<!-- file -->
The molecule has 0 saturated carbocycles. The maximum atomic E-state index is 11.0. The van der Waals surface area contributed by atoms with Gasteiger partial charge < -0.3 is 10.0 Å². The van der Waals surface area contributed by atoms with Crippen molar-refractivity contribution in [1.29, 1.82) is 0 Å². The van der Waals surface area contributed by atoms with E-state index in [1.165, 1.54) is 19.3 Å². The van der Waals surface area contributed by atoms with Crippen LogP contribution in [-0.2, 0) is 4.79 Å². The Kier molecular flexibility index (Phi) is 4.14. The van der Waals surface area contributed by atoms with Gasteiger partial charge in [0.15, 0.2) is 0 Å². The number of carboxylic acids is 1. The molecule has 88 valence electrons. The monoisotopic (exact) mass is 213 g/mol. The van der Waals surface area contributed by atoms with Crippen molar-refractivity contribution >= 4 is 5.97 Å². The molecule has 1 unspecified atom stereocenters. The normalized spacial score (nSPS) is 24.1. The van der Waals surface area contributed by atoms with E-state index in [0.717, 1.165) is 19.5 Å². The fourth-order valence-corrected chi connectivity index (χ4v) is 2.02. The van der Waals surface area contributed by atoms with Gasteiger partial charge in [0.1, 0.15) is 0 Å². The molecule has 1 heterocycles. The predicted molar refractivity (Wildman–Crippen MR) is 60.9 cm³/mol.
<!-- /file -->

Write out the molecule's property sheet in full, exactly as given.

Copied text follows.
The molecule has 0 saturated carbocycles. The maximum atomic E-state index is 11.0. The van der Waals surface area contributed by atoms with Gasteiger partial charge < -0.3 is 10.0 Å². The van der Waals surface area contributed by atoms with Crippen molar-refractivity contribution in [1.29, 1.82) is 0 Å². The van der Waals surface area contributed by atoms with E-state index in [1.165, 1.54) is 19.3 Å². The van der Waals surface area contributed by atoms with Crippen LogP contribution in [-0.2, 0) is 4.79 Å². The Kier molecular flexibility index (Phi) is 4.14. The van der Waals surface area contributed by atoms with Gasteiger partial charge in [0.15, 0.2) is 0 Å². The number of carboxylic acids is 1. The molecule has 88 valence electrons. The monoisotopic (exact) mass is 213 g/mol. The van der Waals surface area contributed by atoms with Crippen molar-refractivity contribution >= 4 is 5.97 Å². The molecule has 1 unspecified atom stereocenters. The normalized spacial score (nSPS) is 24.1. The van der Waals surface area contributed by atoms with E-state index in [0.717, 1.165) is 19.5 Å². The fourth-order valence-corrected chi connectivity index (χ4v) is 2.02. The van der Waals surface area contributed by atoms with Gasteiger partial charge in [0.1, 0.15) is 0 Å². The molecule has 1 heterocycles. The predicted molar refractivity (Wildman–Crippen MR) is 60.9 cm³/mol.